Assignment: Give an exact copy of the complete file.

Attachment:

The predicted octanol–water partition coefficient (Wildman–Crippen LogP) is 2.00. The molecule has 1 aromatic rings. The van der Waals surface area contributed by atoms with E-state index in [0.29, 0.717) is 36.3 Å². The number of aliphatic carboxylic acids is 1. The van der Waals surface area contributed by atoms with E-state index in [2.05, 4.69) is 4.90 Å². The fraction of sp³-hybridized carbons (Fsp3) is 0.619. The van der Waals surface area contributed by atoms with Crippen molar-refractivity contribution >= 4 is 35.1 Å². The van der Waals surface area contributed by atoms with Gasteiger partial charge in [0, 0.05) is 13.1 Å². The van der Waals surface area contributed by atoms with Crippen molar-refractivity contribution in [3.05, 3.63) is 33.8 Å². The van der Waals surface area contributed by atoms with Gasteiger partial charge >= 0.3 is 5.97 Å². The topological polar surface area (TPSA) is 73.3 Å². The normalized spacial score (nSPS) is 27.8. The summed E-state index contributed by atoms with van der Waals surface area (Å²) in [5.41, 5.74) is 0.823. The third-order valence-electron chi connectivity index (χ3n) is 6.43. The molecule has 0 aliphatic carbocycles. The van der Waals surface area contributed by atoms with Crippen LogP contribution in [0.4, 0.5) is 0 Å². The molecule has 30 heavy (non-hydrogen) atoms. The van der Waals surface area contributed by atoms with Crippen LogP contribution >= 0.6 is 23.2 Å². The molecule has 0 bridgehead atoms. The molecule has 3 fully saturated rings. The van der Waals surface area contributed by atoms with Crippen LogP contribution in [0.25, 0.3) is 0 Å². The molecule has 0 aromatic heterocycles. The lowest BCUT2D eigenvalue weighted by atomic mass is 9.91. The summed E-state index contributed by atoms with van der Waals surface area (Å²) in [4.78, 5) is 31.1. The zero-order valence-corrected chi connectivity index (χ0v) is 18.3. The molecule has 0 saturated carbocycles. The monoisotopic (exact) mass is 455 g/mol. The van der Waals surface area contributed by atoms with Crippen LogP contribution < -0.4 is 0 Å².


The predicted octanol–water partition coefficient (Wildman–Crippen LogP) is 2.00. The molecule has 1 aromatic rings. The van der Waals surface area contributed by atoms with E-state index in [0.29, 0.717) is 36.3 Å². The number of aliphatic carboxylic acids is 1. The van der Waals surface area contributed by atoms with E-state index in [2.05, 4.69) is 4.90 Å². The fraction of sp³-hybridized carbons (Fsp3) is 0.619. The van der Waals surface area contributed by atoms with Crippen molar-refractivity contribution >= 4 is 35.1 Å². The van der Waals surface area contributed by atoms with Gasteiger partial charge in [0, 0.05) is 13.1 Å². The van der Waals surface area contributed by atoms with Crippen molar-refractivity contribution in [3.05, 3.63) is 33.8 Å². The van der Waals surface area contributed by atoms with Gasteiger partial charge >= 0.3 is 5.97 Å². The topological polar surface area (TPSA) is 73.3 Å². The normalized spacial score (nSPS) is 27.8. The summed E-state index contributed by atoms with van der Waals surface area (Å²) in [5.41, 5.74) is 0.823. The third-order valence-electron chi connectivity index (χ3n) is 6.43. The molecule has 0 aliphatic carbocycles. The van der Waals surface area contributed by atoms with Crippen LogP contribution in [0.4, 0.5) is 0 Å². The molecule has 30 heavy (non-hydrogen) atoms. The van der Waals surface area contributed by atoms with Crippen LogP contribution >= 0.6 is 23.2 Å². The molecule has 0 bridgehead atoms. The molecule has 3 fully saturated rings. The van der Waals surface area contributed by atoms with Crippen LogP contribution in [0.25, 0.3) is 0 Å². The molecule has 0 aromatic heterocycles. The lowest BCUT2D eigenvalue weighted by atomic mass is 9.91. The summed E-state index contributed by atoms with van der Waals surface area (Å²) in [4.78, 5) is 31.1. The zero-order valence-corrected chi connectivity index (χ0v) is 18.3. The molecule has 0 saturated carbocycles. The monoisotopic (exact) mass is 455 g/mol. The van der Waals surface area contributed by atoms with Crippen LogP contribution < -0.4 is 0 Å².